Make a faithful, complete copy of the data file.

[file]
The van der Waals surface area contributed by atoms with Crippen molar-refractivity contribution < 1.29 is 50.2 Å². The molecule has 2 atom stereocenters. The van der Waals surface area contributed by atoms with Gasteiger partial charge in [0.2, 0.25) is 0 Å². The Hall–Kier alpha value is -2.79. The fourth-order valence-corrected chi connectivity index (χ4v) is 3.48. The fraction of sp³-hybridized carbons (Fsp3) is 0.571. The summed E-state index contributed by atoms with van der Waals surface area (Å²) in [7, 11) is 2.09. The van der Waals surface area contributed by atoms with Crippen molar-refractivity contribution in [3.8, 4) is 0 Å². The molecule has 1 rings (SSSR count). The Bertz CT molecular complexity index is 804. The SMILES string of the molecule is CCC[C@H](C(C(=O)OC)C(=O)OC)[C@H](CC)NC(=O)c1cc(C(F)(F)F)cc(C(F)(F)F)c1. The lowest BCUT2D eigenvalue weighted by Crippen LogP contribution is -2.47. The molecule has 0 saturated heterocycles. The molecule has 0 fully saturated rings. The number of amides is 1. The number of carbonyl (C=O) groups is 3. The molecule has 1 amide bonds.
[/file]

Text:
The van der Waals surface area contributed by atoms with Crippen molar-refractivity contribution < 1.29 is 50.2 Å². The molecule has 2 atom stereocenters. The van der Waals surface area contributed by atoms with Gasteiger partial charge in [0.2, 0.25) is 0 Å². The Hall–Kier alpha value is -2.79. The fourth-order valence-corrected chi connectivity index (χ4v) is 3.48. The fraction of sp³-hybridized carbons (Fsp3) is 0.571. The summed E-state index contributed by atoms with van der Waals surface area (Å²) in [7, 11) is 2.09. The van der Waals surface area contributed by atoms with Crippen molar-refractivity contribution in [3.8, 4) is 0 Å². The molecule has 1 rings (SSSR count). The Bertz CT molecular complexity index is 804. The SMILES string of the molecule is CCC[C@H](C(C(=O)OC)C(=O)OC)[C@H](CC)NC(=O)c1cc(C(F)(F)F)cc(C(F)(F)F)c1. The lowest BCUT2D eigenvalue weighted by Crippen LogP contribution is -2.47. The molecule has 0 saturated heterocycles. The molecule has 0 fully saturated rings. The number of amides is 1. The number of carbonyl (C=O) groups is 3. The molecule has 1 amide bonds.